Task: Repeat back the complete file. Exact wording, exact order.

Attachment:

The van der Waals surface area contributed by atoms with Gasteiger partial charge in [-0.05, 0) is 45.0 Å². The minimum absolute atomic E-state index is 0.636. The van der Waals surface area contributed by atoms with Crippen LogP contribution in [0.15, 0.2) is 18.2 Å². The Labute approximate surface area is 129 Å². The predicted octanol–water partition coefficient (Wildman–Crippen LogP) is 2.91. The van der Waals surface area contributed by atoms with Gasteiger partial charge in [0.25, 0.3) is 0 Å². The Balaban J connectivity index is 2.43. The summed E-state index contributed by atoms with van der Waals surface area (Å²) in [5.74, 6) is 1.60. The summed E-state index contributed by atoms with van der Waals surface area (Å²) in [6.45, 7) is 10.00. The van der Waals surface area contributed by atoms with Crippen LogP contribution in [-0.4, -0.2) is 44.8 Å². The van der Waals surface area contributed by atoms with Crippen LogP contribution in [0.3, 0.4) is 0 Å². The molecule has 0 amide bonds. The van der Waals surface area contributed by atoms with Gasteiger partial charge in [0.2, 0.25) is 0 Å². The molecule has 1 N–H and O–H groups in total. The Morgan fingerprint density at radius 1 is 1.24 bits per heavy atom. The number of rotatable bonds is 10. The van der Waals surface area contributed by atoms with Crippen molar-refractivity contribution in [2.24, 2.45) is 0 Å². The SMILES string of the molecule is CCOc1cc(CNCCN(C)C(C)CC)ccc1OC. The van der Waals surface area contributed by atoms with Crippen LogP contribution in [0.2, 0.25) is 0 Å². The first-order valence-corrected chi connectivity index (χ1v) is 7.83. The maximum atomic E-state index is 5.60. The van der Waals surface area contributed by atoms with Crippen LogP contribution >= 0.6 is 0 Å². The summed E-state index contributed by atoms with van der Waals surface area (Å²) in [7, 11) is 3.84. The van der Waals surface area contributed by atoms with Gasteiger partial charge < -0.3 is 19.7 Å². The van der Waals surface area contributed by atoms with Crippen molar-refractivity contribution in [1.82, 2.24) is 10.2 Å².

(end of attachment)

The van der Waals surface area contributed by atoms with Gasteiger partial charge in [-0.05, 0) is 45.0 Å². The minimum absolute atomic E-state index is 0.636. The van der Waals surface area contributed by atoms with Crippen LogP contribution in [0.15, 0.2) is 18.2 Å². The Labute approximate surface area is 129 Å². The predicted octanol–water partition coefficient (Wildman–Crippen LogP) is 2.91. The van der Waals surface area contributed by atoms with Gasteiger partial charge in [0.25, 0.3) is 0 Å². The Balaban J connectivity index is 2.43. The summed E-state index contributed by atoms with van der Waals surface area (Å²) in [5.74, 6) is 1.60. The summed E-state index contributed by atoms with van der Waals surface area (Å²) in [6.45, 7) is 10.00. The van der Waals surface area contributed by atoms with Crippen LogP contribution in [-0.4, -0.2) is 44.8 Å². The van der Waals surface area contributed by atoms with Crippen LogP contribution in [0.3, 0.4) is 0 Å². The molecule has 0 amide bonds. The van der Waals surface area contributed by atoms with Gasteiger partial charge in [0.2, 0.25) is 0 Å². The molecule has 1 N–H and O–H groups in total. The Morgan fingerprint density at radius 1 is 1.24 bits per heavy atom. The number of rotatable bonds is 10. The van der Waals surface area contributed by atoms with Crippen molar-refractivity contribution in [2.24, 2.45) is 0 Å². The SMILES string of the molecule is CCOc1cc(CNCCN(C)C(C)CC)ccc1OC. The van der Waals surface area contributed by atoms with Crippen LogP contribution in [0.2, 0.25) is 0 Å². The first-order valence-corrected chi connectivity index (χ1v) is 7.83. The maximum atomic E-state index is 5.60. The van der Waals surface area contributed by atoms with Crippen LogP contribution >= 0.6 is 0 Å². The summed E-state index contributed by atoms with van der Waals surface area (Å²) in [7, 11) is 3.84. The van der Waals surface area contributed by atoms with Gasteiger partial charge < -0.3 is 19.7 Å². The van der Waals surface area contributed by atoms with Crippen molar-refractivity contribution in [1.82, 2.24) is 10.2 Å².